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Psilocybin Protestors Arrested Outside of DEA Headquarters

To draw attention to the DEA’s blocking of psilocybin treatment, The Right To Try Psilocybin organization organized a protest and civil disobedience on May 9.

Kathryn Tucker, the leading litigator representing a terminally ill person spoke at the event. She pressed the DEA for patients to be allowed to use psilocybin to treat their pain. She continued to talk about the Right to Try Act, which was signed by Former President Donald Trump in 2018, and how medical patients shouldn’t need to wait for the slow process of legislation to be passed for them to legally obtain drugs. She also explained how some military veterans are traveling to Jamaica or Peru to access therapeutic drugs such as MDMA, and how some veterans who don’t receive access to these treatments often commit suicide as a result.

“We’re here today to demand that the DEA open a pathway to access,” said Tucker in front of the DEA headquarters. “We approached the DEA in January of 2021; that is now 15 months ago, and the DEA refused access. We took the DEA before the federal courts in a case called Aims vs. DEA. This lawsuit lasted for 10 months and was heard in the 9th Circuit. It allowed us to do a thorough analysis of the law. Now the DEA realizes that it is bound by law to create and open access routes. And yet, the court sent the matter back to the DEA.”

Tucker introduced Erinn Baldeschwiler to Tucker. Erinn has Stage 4 Cancer and had waited more than a year for her Palliative Care physician to give her access to psilocybin treatment. Tucker explained that they requested access for Baldeschwiler in February, and as of May, they haven’t received a response. “This tactic of delay is unacceptable. Delay is justice forever denied.”

“DEA needs to stop the delay, it needs to get out of the way, and it needs to create a path to access. Not one more dying patient should endure debilitating anxiety and depression when relief could be had,” Tucker said.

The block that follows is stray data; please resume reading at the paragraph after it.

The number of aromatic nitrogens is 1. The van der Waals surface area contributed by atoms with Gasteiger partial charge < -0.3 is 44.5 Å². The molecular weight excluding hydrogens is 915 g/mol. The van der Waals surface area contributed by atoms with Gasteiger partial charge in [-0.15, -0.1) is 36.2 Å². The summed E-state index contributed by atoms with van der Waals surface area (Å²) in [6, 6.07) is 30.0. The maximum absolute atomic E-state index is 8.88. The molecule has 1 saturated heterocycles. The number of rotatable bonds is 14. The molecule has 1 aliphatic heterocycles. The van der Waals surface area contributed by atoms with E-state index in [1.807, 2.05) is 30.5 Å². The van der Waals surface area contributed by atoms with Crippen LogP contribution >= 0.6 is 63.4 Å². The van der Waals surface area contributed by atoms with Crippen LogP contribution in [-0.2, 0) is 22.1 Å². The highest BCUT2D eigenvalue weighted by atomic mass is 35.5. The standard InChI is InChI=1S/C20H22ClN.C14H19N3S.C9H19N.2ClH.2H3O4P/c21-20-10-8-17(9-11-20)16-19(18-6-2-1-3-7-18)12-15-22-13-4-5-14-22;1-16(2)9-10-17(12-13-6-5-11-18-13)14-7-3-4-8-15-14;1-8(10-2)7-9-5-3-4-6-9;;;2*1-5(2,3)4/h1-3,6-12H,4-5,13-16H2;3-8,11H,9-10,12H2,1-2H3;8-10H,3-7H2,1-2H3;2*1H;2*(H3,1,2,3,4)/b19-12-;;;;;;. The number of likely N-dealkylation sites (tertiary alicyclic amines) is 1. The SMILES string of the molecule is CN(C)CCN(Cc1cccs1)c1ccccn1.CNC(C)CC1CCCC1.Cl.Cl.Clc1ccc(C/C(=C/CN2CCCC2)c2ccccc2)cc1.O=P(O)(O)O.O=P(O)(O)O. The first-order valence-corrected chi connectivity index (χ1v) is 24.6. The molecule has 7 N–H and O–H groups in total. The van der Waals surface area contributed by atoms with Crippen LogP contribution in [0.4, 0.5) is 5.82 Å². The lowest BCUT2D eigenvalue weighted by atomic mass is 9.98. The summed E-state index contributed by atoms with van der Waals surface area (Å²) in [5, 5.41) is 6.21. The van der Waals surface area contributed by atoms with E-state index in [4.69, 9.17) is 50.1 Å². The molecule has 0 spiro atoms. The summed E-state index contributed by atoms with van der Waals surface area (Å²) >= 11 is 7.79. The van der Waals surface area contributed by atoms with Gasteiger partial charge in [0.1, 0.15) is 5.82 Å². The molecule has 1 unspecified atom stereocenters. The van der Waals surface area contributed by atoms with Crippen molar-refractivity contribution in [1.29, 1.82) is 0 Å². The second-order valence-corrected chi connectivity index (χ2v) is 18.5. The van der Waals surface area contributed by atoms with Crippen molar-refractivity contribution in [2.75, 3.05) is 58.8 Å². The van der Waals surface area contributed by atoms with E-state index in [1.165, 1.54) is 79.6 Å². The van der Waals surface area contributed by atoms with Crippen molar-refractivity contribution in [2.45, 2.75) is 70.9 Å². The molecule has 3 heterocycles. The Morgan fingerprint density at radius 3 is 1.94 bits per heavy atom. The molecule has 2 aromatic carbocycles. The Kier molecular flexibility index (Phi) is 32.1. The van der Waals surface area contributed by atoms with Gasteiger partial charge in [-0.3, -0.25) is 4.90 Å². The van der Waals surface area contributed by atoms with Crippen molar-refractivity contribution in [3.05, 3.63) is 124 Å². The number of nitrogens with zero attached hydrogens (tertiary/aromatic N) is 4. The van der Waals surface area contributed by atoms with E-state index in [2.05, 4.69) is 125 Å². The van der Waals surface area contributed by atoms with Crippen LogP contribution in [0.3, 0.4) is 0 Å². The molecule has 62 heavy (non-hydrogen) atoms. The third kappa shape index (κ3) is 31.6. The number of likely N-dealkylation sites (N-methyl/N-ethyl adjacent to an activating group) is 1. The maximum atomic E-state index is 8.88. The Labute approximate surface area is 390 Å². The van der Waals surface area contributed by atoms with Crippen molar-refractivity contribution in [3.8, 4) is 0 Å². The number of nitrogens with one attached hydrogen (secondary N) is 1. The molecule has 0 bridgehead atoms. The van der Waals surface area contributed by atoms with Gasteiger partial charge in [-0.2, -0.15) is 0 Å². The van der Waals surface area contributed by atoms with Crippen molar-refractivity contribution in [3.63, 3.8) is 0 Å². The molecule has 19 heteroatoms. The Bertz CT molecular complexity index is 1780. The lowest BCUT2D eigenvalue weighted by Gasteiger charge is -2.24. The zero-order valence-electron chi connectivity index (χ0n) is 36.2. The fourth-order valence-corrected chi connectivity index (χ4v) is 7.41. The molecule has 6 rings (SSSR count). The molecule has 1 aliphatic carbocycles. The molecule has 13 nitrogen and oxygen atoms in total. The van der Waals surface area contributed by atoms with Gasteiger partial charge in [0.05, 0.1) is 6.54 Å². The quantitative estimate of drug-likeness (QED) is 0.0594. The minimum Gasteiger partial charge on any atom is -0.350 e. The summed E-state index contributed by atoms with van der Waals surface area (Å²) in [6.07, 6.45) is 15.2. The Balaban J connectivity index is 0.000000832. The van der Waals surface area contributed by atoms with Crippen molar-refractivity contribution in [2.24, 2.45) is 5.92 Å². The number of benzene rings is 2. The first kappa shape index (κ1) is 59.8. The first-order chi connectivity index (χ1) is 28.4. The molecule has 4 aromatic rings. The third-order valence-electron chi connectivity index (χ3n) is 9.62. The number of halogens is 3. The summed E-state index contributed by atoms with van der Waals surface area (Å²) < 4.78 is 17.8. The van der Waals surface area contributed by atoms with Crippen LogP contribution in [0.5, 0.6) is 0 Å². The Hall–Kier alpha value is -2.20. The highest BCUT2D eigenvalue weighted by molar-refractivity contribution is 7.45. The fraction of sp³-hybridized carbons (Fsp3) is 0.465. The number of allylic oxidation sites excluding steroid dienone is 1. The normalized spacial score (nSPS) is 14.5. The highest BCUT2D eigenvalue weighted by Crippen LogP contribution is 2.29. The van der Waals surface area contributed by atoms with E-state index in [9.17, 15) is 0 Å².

Others participants who were present included Kim Larsen, Dr. Mikhail Kogan, Melissa Lavasani, Eric Swenson, Adam Eidinger, and David Bronner (CEO of Dr. Bronner’s, which is renowned for its consistent efforts to support cannabis, psilocybin, and other alternate treatments).

“We’re not asking [the] DEA to be compassionate,” Bronner said at the protest. “We’re asking them to follow established law.”

The entire event was livestreamed on Facebook for the duration of nearly four hours as participants laid down on the ground in front of one of the DEA building’s entrances, while others wrote “right to try” and “DEA out of the way” on the entrance windows with washable paint. 

The protest was about halfway over when law enforcement arrived to inspect the situation. They talked with the activists, and they also entered the building looking for a representative that might be able to speak to them. They were 17 of the protestors. arrested for trespassingTheir hands were tied with zip ties. They were then released instantly with a summons to court for May 19. 

Protestors later took pride in posing for photos with their zip ties, court documents and other items. “Note some of the zip ties. Proof federal protective services didn’t make the cuffs tight due to their sympathy to the issue and attempts to negotiate with DEA for a meeting about,” Eidinger explained in a TweetOn the same day. “We will need to come back and protest more. The question is what should the nature of those protests be.”